The phrases “therapeutically effective amount” and “effective amount” are intended to mean the amount of an inventive agent that, when administered to a mammal in need of treatment, is sufficient to effect treatment for injury or disease conditions alleviated by the inhibition of HCV activity, such as for potentiation of anti-cancer therapies or inhibition of neurotoxicity consequent to stroke, head trauma, and neurodegenerative diseases. The amount of a given compound of the invention that will be therapeutically effective will vary depending upon factors such as the particular compound; the disease condition and the severity thereof, the identity and characteristics of the mammal in need thereof, which amount may be routinely determined by artisans.

It will be appreciated that the actual dosages of the HCV-inhibiting agents used in the pharmaceutical compositions of this invention will be selected according to the properties of the particular agent being used, the particular composition formulated, the mode of administration and the particular site, and the host and condition being treated. Optimal dosages for a given set of conditions can be ascertained by those skilled in the art using conventional dosage-determination tests. For oral administration, e.g., a dose that may be employed is from about 0.001 to about 1000 mg/kg body weight, preferably from about 0.1 to about 100 mg/kg body weight, and even more preferably from about 1 to about 50 mg/kg body weight, with courses of treatment repeated at appropriate intervals.

EXAMPLES

Specific examples of various compounds according to the invention may be advantageously prepared as set out in the examples below.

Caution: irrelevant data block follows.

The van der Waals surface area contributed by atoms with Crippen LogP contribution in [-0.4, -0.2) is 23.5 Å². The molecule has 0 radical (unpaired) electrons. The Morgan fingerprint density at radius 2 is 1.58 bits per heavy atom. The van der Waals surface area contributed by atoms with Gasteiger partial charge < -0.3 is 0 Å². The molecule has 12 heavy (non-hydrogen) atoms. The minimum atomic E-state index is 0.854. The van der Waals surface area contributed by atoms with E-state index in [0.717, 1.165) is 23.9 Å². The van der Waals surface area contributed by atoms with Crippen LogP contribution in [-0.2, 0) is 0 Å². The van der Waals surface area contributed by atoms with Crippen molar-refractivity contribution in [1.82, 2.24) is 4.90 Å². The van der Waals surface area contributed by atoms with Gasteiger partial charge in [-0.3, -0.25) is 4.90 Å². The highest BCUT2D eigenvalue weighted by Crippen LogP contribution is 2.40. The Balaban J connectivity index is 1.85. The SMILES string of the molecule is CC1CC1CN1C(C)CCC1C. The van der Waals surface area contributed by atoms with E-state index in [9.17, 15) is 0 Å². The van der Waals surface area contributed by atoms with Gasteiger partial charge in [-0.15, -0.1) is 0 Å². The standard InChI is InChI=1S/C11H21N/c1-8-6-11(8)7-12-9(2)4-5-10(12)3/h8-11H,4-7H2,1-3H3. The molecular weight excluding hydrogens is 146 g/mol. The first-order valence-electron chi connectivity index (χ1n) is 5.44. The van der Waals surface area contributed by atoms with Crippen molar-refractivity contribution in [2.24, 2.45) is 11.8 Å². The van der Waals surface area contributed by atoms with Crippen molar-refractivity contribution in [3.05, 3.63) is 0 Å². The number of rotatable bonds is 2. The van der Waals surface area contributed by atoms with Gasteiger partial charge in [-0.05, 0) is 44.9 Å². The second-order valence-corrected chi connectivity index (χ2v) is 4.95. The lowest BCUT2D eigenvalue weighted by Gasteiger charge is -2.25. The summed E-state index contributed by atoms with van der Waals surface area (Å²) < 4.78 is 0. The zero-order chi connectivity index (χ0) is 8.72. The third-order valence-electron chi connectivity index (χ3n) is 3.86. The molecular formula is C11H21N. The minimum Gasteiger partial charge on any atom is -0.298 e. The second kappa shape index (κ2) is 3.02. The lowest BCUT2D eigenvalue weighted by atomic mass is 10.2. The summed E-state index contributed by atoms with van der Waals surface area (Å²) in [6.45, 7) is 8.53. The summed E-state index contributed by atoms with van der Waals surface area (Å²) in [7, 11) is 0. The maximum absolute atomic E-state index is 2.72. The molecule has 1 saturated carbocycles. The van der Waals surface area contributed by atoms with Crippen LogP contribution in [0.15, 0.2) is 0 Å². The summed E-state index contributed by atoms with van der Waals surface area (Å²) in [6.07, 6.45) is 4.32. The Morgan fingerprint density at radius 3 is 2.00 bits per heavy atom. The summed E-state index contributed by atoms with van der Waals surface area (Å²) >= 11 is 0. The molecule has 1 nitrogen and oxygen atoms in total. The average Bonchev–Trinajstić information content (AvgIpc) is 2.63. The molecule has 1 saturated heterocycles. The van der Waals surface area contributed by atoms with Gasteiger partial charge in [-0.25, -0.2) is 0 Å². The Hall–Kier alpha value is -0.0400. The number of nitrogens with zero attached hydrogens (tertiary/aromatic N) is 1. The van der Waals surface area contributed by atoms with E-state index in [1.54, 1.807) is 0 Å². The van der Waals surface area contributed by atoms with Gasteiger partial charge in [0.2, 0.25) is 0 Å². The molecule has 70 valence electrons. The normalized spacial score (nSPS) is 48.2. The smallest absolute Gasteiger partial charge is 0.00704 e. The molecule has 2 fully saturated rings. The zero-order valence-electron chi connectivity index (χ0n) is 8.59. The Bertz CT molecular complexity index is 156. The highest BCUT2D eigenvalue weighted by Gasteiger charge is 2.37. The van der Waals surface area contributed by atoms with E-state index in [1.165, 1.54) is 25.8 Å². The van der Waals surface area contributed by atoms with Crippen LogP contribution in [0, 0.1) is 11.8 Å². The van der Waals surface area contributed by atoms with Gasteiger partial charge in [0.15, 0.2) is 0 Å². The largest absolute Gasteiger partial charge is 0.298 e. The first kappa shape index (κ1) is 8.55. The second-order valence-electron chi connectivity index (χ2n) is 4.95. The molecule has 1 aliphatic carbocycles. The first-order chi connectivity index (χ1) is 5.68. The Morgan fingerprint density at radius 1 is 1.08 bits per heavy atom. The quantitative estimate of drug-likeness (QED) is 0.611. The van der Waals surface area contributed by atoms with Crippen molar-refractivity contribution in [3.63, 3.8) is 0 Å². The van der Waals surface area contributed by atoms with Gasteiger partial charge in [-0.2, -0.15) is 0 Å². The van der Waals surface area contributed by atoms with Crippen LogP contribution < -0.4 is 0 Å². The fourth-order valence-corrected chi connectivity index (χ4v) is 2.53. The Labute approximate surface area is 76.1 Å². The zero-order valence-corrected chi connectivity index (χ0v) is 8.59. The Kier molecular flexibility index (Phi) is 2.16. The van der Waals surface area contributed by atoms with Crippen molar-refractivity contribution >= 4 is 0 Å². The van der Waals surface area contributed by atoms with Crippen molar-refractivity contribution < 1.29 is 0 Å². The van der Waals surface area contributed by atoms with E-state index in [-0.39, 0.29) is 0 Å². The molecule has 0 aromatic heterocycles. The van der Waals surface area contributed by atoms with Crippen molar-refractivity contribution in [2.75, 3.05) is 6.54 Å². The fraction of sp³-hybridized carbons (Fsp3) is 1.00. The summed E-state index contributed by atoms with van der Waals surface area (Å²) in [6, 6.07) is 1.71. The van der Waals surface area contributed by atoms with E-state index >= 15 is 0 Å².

The structures of the compounds of the following examples were confirmed by one or more of the following: proton magnetic resonance spectroscopy, infrared spectroscopy, elemental microanalysis, mass spectrometry, thin layer chromatography, melting point, boiling point, and HPLC.

Proton magnetic resonance (1H NMR) spectra were determined using a 300 megahertz Tech-Mag, Bruker Avance 300DPX, or Bruker Avance 500 DRX spectrometer operating at a field strength of 300 or 500 megahertz (MHz). Chemical shifts are reported in parts per million (ppm, δ) downfield from an internal tetramethylsilane standard. Alternatively, 1H NMR spectra were referenced to residual protic solvent signals as follows: CHCl3=7.26 ppm; DMSO=2.49 ppm; C6HD5=7.15 ppm. Peak multiplicities are designated as follows: s=singlet; d=doublet; dd=doublet of doublets; t=triplet; q=quartet; br=broad resonance; and m=multiplet. Coupling constants are given in Hertz. Infrared absorption (IR) spectra were obtained using a Perkin-Elmer 1600 series FTIR spectrometer. Elemental microanalyses were performed by Atlantic Microlab Inc. (Norcross, Ga.) and gave results for the elements stated within ±0.4% of the theoretical values. Flash column chromatography was performed using Silica gel 60 (Merck Art 9385). Analytical thin layer chromatography (TLC) was performed using precoated sheets of Silica 60 F254 (Merck Art 5719). HPLC chromatographs were run on a Hewlett Packard Model 1100 system fitted with a Zorbax SB-C18 4.6 mm×150 mm column having 3.5 micron packing material. Unless otherwise stated, a ramp of 5% CH3CN/H2O to 95% CH3CN/H2O over 7.5 minutes then holding at 95% CH3CN/H2O for 2.5 minutes (both solvents contained 0.1% v/v TFA) at a flow of 1 ml/min was used. Retention times (Rt) are given in minutes. Semi-preparative HPLC were run on a Gilson LC3D system fitted with a 21.2 mm×250 mm C8 column. Ramps were optimized for each compound with a CH3CN/H2O solvent system. Melting points (abbreviated as mp) were determined on a Mel-Temp apparatus and are uncorrected. All reactions were performed in septum-sealed flasks under a slight positive pressure of argon, unless otherwise noted. All commercial reagents were used as received from their respective suppliers with the following exceptions: tetrahydrofuran (THF) was distilled from sodium-benzophenone ketyl prior to use; dichloromethan (CH2Cl2) was distilled from calcium hydride prior to use; anhydrous lithium chloride was prepared by heating at 110° C. under vacuum overnight. Mass spectra, both low and high resolution, were measured using either electrospray (El) or fast atom bombardment (FAB) ionization techniques.